in new areas, as the president had recently proposed, until the

cause of the Deepwater Horizon accident is known.

— BP Chief Executive Tony Hayward says the company takes

full responsibility and will pay all legitimate claims and the

cost of the clean-up.

May 2 – Obama visits the Gulf Coast. U.S. officials close

areas affected by the spill to fishing for 10 days. BP starts

drilling a relief well alongside the failed well, a process

that may take two to three months to complete.

May 7 – An attempt to place a containment dome over the

spewing well fails when the device is rendered useless by

frozen hydrocarbons that clogged it.

May 9 – BP says it might try to plug the undersea leak by

pumping materials such as shredded tires and golf balls into

the well at high pressure, a method called a “junk shot.”

May 11/12 – Executives from BP, Transocean RIGN.S(RIG.N)

and Halliburton (HAL.N) appear at congressional hearings in

Washington. The executives blame each other’s companies.

May 14 – Obama slams companies involved in the spill,

criticizing them for a “ridiculous spectacle” of publicly

trading blame in his sternest comments yet.

May 19 – The first heavy oil from the spill hits fragile

Louisiana marshlands. Part of the slick enters a powerful

current that could carry it to the Florida Keys and beyond.

May 28 – Obama tours the Louisiana coast, saying “I am the

president and the buck stops with me.”

— BP’s Hayward flies over the Gulf.

May 29 – BP says the complex “top kill” maneuver, started

three days earlier to plug the well, has failed.

June 1 – BP shares plunge 17 percent in London trading,

wiping $23 billion off its market value, on news the latest

attempt to plug the well has failed.

— U.S. Attorney General Eric Holder says the Justice

Department has launched a criminal and civil investigation into

the rig explosion and the spill.

June 2 – BP tries another capping strategy but has

difficulty cutting off a leaking riser pipe.

— U.S. authorities expand fishing restrictions to cover 37

percent of U.S. federal waters in the Gulf.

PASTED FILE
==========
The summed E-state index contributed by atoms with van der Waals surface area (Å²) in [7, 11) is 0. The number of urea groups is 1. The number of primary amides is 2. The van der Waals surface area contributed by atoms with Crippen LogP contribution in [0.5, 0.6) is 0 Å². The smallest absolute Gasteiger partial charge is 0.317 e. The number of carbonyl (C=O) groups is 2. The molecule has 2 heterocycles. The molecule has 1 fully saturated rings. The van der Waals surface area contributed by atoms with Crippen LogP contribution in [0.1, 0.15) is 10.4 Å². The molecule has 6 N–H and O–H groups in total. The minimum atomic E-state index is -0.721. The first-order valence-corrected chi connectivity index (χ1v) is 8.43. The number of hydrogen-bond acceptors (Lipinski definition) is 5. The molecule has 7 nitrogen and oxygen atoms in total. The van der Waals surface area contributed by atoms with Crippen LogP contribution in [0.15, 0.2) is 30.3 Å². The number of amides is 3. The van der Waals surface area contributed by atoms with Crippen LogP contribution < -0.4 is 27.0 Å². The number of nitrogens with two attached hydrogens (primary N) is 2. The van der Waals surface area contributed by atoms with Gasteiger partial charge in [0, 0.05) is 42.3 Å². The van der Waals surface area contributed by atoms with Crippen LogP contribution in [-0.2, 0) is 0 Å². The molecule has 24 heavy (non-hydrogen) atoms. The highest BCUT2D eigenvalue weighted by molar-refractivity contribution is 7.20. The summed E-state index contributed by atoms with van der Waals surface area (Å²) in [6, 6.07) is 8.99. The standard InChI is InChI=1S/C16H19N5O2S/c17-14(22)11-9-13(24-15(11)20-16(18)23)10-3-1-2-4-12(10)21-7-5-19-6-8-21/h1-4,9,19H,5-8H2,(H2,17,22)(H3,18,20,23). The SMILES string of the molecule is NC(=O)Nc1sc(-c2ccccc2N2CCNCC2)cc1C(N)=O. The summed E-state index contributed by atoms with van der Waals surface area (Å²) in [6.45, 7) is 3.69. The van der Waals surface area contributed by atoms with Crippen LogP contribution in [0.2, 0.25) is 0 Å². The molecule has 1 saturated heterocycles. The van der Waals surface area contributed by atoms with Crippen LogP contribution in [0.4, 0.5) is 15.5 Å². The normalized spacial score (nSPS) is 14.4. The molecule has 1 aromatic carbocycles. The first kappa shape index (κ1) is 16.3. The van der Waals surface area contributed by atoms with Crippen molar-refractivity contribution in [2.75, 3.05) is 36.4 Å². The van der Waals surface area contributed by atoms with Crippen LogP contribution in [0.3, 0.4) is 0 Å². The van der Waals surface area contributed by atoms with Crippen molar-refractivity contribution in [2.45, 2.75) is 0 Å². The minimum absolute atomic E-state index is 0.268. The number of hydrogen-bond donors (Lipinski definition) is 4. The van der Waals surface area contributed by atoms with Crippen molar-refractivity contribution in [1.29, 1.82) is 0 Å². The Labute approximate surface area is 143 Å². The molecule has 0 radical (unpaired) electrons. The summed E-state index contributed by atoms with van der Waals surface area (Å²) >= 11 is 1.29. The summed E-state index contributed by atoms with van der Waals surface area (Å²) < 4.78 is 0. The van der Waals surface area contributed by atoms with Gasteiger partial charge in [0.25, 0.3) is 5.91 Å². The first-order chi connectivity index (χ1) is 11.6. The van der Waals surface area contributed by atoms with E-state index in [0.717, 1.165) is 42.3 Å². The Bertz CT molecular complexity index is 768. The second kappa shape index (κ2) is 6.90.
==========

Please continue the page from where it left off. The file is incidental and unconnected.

June 4 – Obama, on his third trip to the region, warns BP

against skimping on compensation to residents and businesses.

June 8 – Obama says he wants to know “whose ass to kick”

over the spill, adding to the pressure on BP.

— U.S. weather forecasters give their first confirmation

that some of the oil leaking has lingered beneath the surface

rather than rising to the top.

June 9 – U.S. Interior Secretary Ken Salazar says BP must

pay the salaries of thousands of workers laid off by a

moratorium on drilling, at a congressional hearing.

June 10 – In his first comments, Prime Minister David

Cameron says Britain is ready to help BP deal with the spill.

— U.S. scientists double their estimates of the amount of

oil gushing from the well, saying between 20,000 and 40,000

barrels (840,000 and 1.7 million gallons/3.2 million and 6.4

million litres) flowed out before June 3.

June 11 – Supportive comments from Britain lift BP’s shares

in London by 6.4 percent. But the rise does not mend the damage

done — the company is worth 70 billion pounds ($102 billion)

against more than 120 billion pounds in April.

June 14 – Obama, on his fourth trip to the Gulf, says he

will press BP executives at a White House meeting on June 16 to

deal “justly, fairly and promptly” with damage claims.

— Two U.S. lawmakers release a letter to Hayward saying:

“It appears that BP repeatedly chose risky procedures in order

to reduce costs and save time and made minimal efforts to

contain the added risk.”

June 15 – Lawmakers summon top executives from Exxon Mobil

(XOM.N), Chevron (CVX.N), ConocoPhillips (COP.N), Royal Dutch

Shell (RDSa.L) and BP.

— Obama says in his first televised speech from the Oval

Office: “But make no mistake: we will fight this spill with

everything we’ve got for as long it takes. We will make BP pay

for the damage their company has caused.”

June 16 – BP agrees to set up a $20 billion fund for damage

claims from the spill, suspends dividend payments to

shareholders and says it will pay $100 million to workers idled

by the six-month moratorium on deep-sea drilling.

June 17 – Hayward faces the wrath of U.S. lawmakers as he

appears before a congressional hearing. He apologizes for the

spill and says everything is being done to stop it. Members of

Congress accuse BP of cutting corners and ignoring warnings for

the sake of profit.

June 18 – Anadarko Petroleum (APC.N), part owner of the

gushing well, says BP’s behavior before the blowout was

“reckless” and likely represented “gross negligence or willful

misconduct” that would affect obligations of the well owners

under their operating agreement.

June 22 – Hayward is handing day-to-day control of the

spill operation to Bob Dudley — a reflection, says BP, of the

need for the chief executive to return to other aspects of the

energy giant’s business.

June 24 – A U.S. judge refuses to put on hold his decision

to lift a ban on deepwater drilling imposed in response to the

spill.

June 27 – Oil washes ashore in mainland Mississippi for the

first time, although some had tainted its barrier islands.

June 28 – BP is forced to defend its chief executive after

Russia’s deputy prime minister said he expected Hayward to

resign soon.

— BP says it is now spending $100 million a day on efforts

to cap the well, clean up the spill and compensate those

affected, bringing the total bill so far to $2.65 billion.

(Writing by David Cutler, London Editorial Reference Unit)

BP Spill Timeline Collected and Compiled by Marjan Vayghan for the PØST

exhibition POSTED on http://post-la.blogspot.com/2010/06/marjan-vayghan.html

BY HK AT 11:19 PM